When a user requests an explanation for the sentiment towards an argument $\alpha$, ADA responds by providing another argument $\beta$ that supports $\alpha$, and possibly also contrasts it with a third argument $\gamma$ that attacks $\alpha$. A user can also request a direct quote from one of the reviewers on an argument. For example, a conversation between a user and ADA on the \textit{Canon IXUS 185} digital camera\footnote{https://www.amazon.co.uk/Canon-IXUS-185-Digital-Camera/dp/B01N6JP07Y} could take the following form:
......@@ -375,6 +376,11 @@ Based on these two differences, we propose two extensions to ADA in order to acc
\section{Feature-level sentiment analysis}
\begin{center}
\fbox{\parbox{13cm}{\textbf{Note:} This section will be extended with details about the particular NLP methods I will use once I've went through neural networks in my machine learning course.}}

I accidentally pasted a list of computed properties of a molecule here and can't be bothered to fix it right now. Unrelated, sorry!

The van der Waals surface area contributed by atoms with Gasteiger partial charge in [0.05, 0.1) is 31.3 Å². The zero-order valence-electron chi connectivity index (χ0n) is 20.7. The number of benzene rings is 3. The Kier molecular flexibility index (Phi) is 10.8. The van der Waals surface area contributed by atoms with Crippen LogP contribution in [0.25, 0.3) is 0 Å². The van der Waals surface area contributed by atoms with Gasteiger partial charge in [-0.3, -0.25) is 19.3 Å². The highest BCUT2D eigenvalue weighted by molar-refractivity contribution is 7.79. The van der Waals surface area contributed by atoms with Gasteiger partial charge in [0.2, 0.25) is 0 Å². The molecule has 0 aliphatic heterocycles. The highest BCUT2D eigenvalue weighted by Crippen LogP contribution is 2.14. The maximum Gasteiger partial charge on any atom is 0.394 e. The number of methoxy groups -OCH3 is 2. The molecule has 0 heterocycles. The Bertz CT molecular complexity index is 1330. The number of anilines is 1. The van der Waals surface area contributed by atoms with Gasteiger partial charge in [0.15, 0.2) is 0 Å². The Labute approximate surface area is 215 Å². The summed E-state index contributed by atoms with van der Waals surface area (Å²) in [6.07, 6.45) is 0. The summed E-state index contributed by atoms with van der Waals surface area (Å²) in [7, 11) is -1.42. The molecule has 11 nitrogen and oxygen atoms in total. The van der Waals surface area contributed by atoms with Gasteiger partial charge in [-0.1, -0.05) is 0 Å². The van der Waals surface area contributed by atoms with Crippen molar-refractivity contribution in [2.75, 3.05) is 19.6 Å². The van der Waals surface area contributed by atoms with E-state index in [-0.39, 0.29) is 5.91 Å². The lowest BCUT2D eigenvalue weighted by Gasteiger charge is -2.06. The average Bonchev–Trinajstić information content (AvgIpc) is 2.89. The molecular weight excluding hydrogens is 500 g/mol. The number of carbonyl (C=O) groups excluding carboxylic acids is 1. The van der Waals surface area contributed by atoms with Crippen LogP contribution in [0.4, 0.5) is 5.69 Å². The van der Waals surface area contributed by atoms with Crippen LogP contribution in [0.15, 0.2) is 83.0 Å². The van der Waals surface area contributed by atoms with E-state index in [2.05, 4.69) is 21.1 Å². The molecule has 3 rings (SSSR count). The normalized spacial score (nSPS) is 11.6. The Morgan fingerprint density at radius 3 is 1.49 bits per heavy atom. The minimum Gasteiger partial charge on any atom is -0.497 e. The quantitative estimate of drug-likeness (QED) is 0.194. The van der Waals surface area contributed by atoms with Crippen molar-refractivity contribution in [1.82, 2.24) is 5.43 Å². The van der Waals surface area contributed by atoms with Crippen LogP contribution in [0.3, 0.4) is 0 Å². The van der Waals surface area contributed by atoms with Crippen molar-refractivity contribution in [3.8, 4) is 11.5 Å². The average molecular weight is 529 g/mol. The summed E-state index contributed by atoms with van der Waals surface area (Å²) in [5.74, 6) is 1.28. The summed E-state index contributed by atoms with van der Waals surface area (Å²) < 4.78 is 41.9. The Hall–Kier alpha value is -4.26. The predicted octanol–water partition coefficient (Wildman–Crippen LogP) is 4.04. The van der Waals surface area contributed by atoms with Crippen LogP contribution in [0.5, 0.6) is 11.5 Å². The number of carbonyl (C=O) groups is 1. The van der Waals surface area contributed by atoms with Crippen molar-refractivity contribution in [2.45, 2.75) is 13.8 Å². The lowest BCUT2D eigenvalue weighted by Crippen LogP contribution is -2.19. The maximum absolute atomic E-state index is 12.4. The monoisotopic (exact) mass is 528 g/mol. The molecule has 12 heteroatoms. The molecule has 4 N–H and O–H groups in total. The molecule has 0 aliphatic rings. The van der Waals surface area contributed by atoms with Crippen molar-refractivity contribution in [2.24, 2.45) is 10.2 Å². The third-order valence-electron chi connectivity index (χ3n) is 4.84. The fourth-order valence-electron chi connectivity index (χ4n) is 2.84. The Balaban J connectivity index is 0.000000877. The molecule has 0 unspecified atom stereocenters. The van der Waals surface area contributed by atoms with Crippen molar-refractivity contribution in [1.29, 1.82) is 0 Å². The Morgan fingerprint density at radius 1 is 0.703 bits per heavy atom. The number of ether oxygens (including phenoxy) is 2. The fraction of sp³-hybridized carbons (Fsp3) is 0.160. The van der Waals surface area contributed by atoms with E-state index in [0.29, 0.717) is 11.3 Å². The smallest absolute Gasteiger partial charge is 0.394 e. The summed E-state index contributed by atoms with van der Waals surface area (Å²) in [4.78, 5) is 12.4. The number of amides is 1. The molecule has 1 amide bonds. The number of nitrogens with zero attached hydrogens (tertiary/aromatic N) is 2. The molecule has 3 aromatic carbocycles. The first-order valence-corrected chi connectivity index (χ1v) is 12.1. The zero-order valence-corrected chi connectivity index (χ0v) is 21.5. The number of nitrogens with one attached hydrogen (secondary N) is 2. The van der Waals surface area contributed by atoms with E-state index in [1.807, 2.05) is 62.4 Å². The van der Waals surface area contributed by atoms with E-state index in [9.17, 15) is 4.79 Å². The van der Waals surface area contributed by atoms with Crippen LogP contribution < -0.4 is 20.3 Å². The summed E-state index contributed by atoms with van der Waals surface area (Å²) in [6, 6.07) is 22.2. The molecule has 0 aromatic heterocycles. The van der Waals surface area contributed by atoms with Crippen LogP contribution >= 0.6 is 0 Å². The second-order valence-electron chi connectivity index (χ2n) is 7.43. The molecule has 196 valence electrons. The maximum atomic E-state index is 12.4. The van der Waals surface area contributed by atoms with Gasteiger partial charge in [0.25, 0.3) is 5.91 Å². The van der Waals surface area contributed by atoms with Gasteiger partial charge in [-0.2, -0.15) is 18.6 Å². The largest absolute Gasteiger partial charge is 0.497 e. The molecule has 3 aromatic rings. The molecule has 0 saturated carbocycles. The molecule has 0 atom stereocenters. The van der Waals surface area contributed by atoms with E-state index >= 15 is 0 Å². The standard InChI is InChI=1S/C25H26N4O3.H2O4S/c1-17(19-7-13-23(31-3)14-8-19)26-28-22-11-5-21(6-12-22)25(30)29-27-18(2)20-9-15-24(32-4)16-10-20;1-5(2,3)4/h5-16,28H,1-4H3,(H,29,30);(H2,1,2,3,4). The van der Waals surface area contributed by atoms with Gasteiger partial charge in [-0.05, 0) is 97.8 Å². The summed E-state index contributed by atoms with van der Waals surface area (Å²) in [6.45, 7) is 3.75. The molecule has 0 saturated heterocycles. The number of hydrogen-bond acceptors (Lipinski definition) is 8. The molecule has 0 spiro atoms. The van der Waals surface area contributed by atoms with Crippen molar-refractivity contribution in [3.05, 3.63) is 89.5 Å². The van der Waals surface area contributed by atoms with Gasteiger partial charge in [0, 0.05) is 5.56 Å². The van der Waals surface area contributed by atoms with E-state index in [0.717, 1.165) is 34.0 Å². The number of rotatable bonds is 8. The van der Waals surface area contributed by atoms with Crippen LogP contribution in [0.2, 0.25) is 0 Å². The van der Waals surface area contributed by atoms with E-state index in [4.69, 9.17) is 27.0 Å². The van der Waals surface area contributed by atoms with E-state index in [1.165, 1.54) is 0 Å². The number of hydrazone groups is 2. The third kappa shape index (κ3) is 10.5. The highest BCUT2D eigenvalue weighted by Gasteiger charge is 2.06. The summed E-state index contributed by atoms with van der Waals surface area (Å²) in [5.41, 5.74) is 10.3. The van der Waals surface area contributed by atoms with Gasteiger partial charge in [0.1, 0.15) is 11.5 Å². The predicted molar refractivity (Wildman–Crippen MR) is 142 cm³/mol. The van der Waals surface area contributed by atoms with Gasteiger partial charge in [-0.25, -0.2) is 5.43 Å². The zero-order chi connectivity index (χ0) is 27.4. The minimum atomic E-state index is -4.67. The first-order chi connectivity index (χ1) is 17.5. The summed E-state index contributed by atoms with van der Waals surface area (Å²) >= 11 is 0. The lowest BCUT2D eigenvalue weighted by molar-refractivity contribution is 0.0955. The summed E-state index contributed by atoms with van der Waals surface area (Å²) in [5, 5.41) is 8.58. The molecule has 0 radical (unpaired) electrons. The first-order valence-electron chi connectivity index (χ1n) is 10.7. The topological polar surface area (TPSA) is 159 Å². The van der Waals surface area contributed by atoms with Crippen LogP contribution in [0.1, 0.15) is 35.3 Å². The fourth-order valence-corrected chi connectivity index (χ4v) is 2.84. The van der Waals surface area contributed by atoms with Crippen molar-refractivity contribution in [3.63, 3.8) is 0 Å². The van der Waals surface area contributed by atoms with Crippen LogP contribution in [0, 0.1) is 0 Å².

\end{center}
\noindent
In this section, we will examine state of the art research in \textit{aspect-level sentiment analysis} \cite{RefWorks:doc:5e2b0d8de4b0711bafe4fba8}, which attempts to determine people's opinions on \textit{entities} and their \textit{aspects}. We have already been introduced to aspect-level sentiment analysis in ADA's review aggregation, where the entities are \textit{products} and the aspects are their \textit{features}. For consistency, we will refer to entities as products and aspects as features. Further research into this area will guide our implementation of the extensions proposed in section 2.1.
Consider the following review for a particular model of the \textit{Philips Sonicare} electric toothbrush range:
......@@ -391,7 +397,7 @@ Since ADA would associate \textit{Sonicare toothbrush} with \textit{terrible}, i